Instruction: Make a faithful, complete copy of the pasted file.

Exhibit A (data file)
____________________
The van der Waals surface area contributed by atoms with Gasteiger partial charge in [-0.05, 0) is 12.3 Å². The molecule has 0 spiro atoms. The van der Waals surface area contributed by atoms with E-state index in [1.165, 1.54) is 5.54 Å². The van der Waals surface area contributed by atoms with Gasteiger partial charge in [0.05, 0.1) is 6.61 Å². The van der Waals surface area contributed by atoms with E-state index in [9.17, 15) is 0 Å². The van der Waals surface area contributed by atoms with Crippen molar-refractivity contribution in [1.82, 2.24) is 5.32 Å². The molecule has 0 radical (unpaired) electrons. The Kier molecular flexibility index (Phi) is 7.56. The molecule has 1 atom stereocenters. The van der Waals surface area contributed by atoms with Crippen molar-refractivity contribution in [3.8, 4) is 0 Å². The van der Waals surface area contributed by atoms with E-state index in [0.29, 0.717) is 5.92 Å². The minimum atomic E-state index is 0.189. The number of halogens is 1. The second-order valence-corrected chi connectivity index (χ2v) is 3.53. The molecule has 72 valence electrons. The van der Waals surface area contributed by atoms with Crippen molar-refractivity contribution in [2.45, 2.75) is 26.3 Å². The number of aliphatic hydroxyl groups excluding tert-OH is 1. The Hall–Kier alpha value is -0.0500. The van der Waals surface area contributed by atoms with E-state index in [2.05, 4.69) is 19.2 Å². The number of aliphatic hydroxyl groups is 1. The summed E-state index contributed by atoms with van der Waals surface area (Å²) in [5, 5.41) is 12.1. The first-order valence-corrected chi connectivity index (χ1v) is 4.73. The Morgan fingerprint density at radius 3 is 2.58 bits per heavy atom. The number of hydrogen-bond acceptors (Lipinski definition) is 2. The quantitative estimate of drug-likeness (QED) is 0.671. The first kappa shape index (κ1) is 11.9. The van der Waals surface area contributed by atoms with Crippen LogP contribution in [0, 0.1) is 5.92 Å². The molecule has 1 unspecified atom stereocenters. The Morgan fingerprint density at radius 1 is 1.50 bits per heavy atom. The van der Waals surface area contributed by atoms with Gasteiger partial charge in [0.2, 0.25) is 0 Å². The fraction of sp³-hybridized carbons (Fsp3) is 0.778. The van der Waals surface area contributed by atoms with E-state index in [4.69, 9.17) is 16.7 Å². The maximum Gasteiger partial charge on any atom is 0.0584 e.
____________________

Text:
The van der Waals surface area contributed by atoms with Gasteiger partial charge in [-0.05, 0) is 12.3 Å². The molecule has 0 spiro atoms. The van der Waals surface area contributed by atoms with E-state index in [1.165, 1.54) is 5.54 Å². The van der Waals surface area contributed by atoms with Gasteiger partial charge in [0.05, 0.1) is 6.61 Å². The van der Waals surface area contributed by atoms with E-state index in [9.17, 15) is 0 Å². The van der Waals surface area contributed by atoms with Crippen molar-refractivity contribution in [1.82, 2.24) is 5.32 Å². The molecule has 0 radical (unpaired) electrons. The Kier molecular flexibility index (Phi) is 7.56. The molecule has 1 atom stereocenters. The van der Waals surface area contributed by atoms with Crippen molar-refractivity contribution in [3.8, 4) is 0 Å². The van der Waals surface area contributed by atoms with E-state index in [0.29, 0.717) is 5.92 Å². The minimum atomic E-state index is 0.189. The number of halogens is 1. The second-order valence-corrected chi connectivity index (χ2v) is 3.53. The molecule has 72 valence electrons. The van der Waals surface area contributed by atoms with Crippen molar-refractivity contribution in [2.45, 2.75) is 26.3 Å². The number of aliphatic hydroxyl groups excluding tert-OH is 1. The Hall–Kier alpha value is -0.0500. The van der Waals surface area contributed by atoms with E-state index in [2.05, 4.69) is 19.2 Å². The number of aliphatic hydroxyl groups is 1. The summed E-state index contributed by atoms with van der Waals surface area (Å²) in [5, 5.41) is 12.1. The first-order valence-corrected chi connectivity index (χ1v) is 4.73. The Morgan fingerprint density at radius 3 is 2.58 bits per heavy atom. The number of hydrogen-bond acceptors (Lipinski definition) is 2. The quantitative estimate of drug-likeness (QED) is 0.671. The first kappa shape index (κ1) is 11.9. The van der Waals surface area contributed by atoms with Crippen LogP contribution in [0, 0.1) is 5.92 Å². The molecule has 1 unspecified atom stereocenters. The Morgan fingerprint density at radius 1 is 1.50 bits per heavy atom. The van der Waals surface area contributed by atoms with Gasteiger partial charge in [0.2, 0.25) is 0 Å². The fraction of sp³-hybridized carbons (Fsp3) is 0.778. The van der Waals surface area contributed by atoms with E-state index in [4.69, 9.17) is 16.7 Å². The maximum Gasteiger partial charge on any atom is 0.0584 e.